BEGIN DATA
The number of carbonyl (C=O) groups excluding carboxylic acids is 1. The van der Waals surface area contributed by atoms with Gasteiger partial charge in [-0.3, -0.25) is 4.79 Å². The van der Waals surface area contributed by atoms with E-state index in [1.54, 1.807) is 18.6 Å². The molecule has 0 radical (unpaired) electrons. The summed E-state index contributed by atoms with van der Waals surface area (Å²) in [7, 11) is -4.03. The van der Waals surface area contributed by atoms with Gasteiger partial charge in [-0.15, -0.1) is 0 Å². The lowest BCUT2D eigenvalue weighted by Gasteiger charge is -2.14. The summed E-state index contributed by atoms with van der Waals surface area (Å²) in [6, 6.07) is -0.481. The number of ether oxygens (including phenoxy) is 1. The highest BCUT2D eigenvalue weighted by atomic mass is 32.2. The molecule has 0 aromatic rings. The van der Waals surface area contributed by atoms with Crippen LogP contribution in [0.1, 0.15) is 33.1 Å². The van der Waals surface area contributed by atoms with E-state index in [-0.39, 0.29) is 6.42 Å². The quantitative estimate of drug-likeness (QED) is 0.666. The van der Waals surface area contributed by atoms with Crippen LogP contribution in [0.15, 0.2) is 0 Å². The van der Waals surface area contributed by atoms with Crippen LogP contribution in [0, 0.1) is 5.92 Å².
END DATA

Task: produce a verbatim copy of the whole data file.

The number of carbonyl (C=O) groups excluding carboxylic acids is 1. The van der Waals surface area contributed by atoms with Gasteiger partial charge in [-0.3, -0.25) is 4.79 Å². The van der Waals surface area contributed by atoms with E-state index in [1.54, 1.807) is 18.6 Å². The molecule has 0 radical (unpaired) electrons. The summed E-state index contributed by atoms with van der Waals surface area (Å²) in [7, 11) is -4.03. The van der Waals surface area contributed by atoms with Gasteiger partial charge in [-0.15, -0.1) is 0 Å². The lowest BCUT2D eigenvalue weighted by Gasteiger charge is -2.14. The summed E-state index contributed by atoms with van der Waals surface area (Å²) in [6, 6.07) is -0.481. The number of ether oxygens (including phenoxy) is 1. The highest BCUT2D eigenvalue weighted by atomic mass is 32.2. The molecule has 0 aromatic rings. The van der Waals surface area contributed by atoms with Crippen LogP contribution in [0.1, 0.15) is 33.1 Å². The van der Waals surface area contributed by atoms with E-state index in [-0.39, 0.29) is 6.42 Å². The quantitative estimate of drug-likeness (QED) is 0.666. The van der Waals surface area contributed by atoms with Crippen LogP contribution in [0.15, 0.2) is 0 Å². The van der Waals surface area contributed by atoms with Crippen LogP contribution in [0, 0.1) is 5.92 Å².